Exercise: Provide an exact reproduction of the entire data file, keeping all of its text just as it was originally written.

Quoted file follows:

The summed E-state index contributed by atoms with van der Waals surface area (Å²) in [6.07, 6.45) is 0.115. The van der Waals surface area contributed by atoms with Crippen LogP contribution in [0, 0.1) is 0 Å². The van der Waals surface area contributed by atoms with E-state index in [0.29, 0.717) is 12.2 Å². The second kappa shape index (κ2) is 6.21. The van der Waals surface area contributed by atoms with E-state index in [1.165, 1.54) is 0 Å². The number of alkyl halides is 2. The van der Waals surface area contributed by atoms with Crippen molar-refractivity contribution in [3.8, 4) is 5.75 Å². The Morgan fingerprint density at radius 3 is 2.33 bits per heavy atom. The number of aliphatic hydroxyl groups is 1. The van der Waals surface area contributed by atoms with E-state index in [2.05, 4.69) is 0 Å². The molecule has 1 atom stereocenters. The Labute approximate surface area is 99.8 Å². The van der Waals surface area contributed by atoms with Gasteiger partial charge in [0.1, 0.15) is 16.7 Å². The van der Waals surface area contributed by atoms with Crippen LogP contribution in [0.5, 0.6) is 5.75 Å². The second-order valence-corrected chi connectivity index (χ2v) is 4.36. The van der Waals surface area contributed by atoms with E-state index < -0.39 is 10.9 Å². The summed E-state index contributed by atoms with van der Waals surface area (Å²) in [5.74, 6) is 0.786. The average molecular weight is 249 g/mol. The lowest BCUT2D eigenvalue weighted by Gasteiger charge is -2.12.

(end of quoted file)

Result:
The summed E-state index contributed by atoms with van der Waals surface area (Å²) in [6.07, 6.45) is 0.115. The van der Waals surface area contributed by atoms with Crippen LogP contribution in [0, 0.1) is 0 Å². The van der Waals surface area contributed by atoms with E-state index in [0.29, 0.717) is 12.2 Å². The second kappa shape index (κ2) is 6.21. The van der Waals surface area contributed by atoms with E-state index in [1.165, 1.54) is 0 Å². The number of alkyl halides is 2. The van der Waals surface area contributed by atoms with Crippen molar-refractivity contribution in [3.8, 4) is 5.75 Å². The Morgan fingerprint density at radius 3 is 2.33 bits per heavy atom. The number of aliphatic hydroxyl groups is 1. The van der Waals surface area contributed by atoms with E-state index in [2.05, 4.69) is 0 Å². The molecule has 1 atom stereocenters. The Labute approximate surface area is 99.8 Å². The van der Waals surface area contributed by atoms with Gasteiger partial charge in [0.1, 0.15) is 16.7 Å². The van der Waals surface area contributed by atoms with Crippen LogP contribution in [0.5, 0.6) is 5.75 Å². The second-order valence-corrected chi connectivity index (χ2v) is 4.36. The van der Waals surface area contributed by atoms with E-state index < -0.39 is 10.9 Å². The summed E-state index contributed by atoms with van der Waals surface area (Å²) in [5.74, 6) is 0.786. The average molecular weight is 249 g/mol. The lowest BCUT2D eigenvalue weighted by Gasteiger charge is -2.12.